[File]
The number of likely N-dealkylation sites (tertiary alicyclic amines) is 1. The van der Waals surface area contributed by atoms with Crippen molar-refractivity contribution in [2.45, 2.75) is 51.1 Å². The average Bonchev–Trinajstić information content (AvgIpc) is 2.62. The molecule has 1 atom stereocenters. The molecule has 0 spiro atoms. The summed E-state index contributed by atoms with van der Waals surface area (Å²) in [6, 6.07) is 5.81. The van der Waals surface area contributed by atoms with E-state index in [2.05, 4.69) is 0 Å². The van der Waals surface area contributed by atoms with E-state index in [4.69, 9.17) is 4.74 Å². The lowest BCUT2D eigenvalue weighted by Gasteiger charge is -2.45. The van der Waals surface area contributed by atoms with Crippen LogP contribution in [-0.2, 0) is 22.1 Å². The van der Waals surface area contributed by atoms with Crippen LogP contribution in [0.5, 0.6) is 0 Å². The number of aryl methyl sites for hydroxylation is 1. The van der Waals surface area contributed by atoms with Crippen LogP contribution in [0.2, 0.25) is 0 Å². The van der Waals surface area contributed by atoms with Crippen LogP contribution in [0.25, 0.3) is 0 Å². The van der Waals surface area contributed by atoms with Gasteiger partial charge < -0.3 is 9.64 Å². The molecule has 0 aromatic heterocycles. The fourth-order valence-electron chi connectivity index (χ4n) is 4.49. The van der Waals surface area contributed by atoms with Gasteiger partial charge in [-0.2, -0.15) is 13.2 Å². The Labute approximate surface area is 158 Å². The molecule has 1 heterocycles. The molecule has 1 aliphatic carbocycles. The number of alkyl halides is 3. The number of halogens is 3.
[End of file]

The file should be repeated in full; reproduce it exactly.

The number of likely N-dealkylation sites (tertiary alicyclic amines) is 1. The van der Waals surface area contributed by atoms with Crippen molar-refractivity contribution in [2.45, 2.75) is 51.1 Å². The average Bonchev–Trinajstić information content (AvgIpc) is 2.62. The molecule has 1 atom stereocenters. The molecule has 0 spiro atoms. The summed E-state index contributed by atoms with van der Waals surface area (Å²) in [6, 6.07) is 5.81. The van der Waals surface area contributed by atoms with E-state index in [2.05, 4.69) is 0 Å². The van der Waals surface area contributed by atoms with E-state index in [4.69, 9.17) is 4.74 Å². The lowest BCUT2D eigenvalue weighted by Gasteiger charge is -2.45. The van der Waals surface area contributed by atoms with Crippen LogP contribution in [-0.2, 0) is 22.1 Å². The van der Waals surface area contributed by atoms with Crippen LogP contribution in [0.5, 0.6) is 0 Å². The number of aryl methyl sites for hydroxylation is 1. The van der Waals surface area contributed by atoms with Crippen LogP contribution in [0.2, 0.25) is 0 Å². The van der Waals surface area contributed by atoms with Crippen LogP contribution in [0.25, 0.3) is 0 Å². The van der Waals surface area contributed by atoms with Gasteiger partial charge < -0.3 is 9.64 Å². The molecule has 0 aromatic heterocycles. The fourth-order valence-electron chi connectivity index (χ4n) is 4.49. The van der Waals surface area contributed by atoms with Gasteiger partial charge in [-0.2, -0.15) is 13.2 Å². The Labute approximate surface area is 158 Å². The molecule has 1 heterocycles. The molecule has 1 aliphatic carbocycles. The number of alkyl halides is 3. The number of halogens is 3.